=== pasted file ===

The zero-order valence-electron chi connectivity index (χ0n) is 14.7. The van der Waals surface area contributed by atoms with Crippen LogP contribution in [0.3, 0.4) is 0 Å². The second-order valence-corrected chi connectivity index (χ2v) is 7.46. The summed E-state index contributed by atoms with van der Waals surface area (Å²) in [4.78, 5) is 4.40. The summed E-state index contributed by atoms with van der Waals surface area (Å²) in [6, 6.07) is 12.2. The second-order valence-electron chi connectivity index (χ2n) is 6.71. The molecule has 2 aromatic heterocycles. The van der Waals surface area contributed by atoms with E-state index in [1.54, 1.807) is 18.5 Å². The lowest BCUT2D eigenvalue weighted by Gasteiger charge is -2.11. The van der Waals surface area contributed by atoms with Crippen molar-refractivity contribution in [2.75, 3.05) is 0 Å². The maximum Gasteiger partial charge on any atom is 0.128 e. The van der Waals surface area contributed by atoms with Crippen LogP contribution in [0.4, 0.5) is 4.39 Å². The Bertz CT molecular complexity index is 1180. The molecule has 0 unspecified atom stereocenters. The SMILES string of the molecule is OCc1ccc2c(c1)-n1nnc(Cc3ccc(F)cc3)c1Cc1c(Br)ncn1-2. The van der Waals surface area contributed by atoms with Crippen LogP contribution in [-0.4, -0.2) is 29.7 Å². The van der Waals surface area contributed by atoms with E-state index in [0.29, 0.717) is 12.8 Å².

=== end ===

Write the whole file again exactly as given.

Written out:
The zero-order valence-electron chi connectivity index (χ0n) is 14.7. The van der Waals surface area contributed by atoms with Crippen LogP contribution in [0.3, 0.4) is 0 Å². The second-order valence-corrected chi connectivity index (χ2v) is 7.46. The summed E-state index contributed by atoms with van der Waals surface area (Å²) in [4.78, 5) is 4.40. The summed E-state index contributed by atoms with van der Waals surface area (Å²) in [6, 6.07) is 12.2. The second-order valence-electron chi connectivity index (χ2n) is 6.71. The molecule has 2 aromatic heterocycles. The van der Waals surface area contributed by atoms with E-state index in [1.54, 1.807) is 18.5 Å². The lowest BCUT2D eigenvalue weighted by Gasteiger charge is -2.11. The van der Waals surface area contributed by atoms with Crippen molar-refractivity contribution in [2.75, 3.05) is 0 Å². The maximum Gasteiger partial charge on any atom is 0.128 e. The van der Waals surface area contributed by atoms with Crippen LogP contribution in [0.4, 0.5) is 4.39 Å². The Bertz CT molecular complexity index is 1180. The molecule has 0 unspecified atom stereocenters. The SMILES string of the molecule is OCc1ccc2c(c1)-n1nnc(Cc3ccc(F)cc3)c1Cc1c(Br)ncn1-2. The van der Waals surface area contributed by atoms with Crippen LogP contribution in [-0.4, -0.2) is 29.7 Å². The van der Waals surface area contributed by atoms with E-state index in [0.29, 0.717) is 12.8 Å².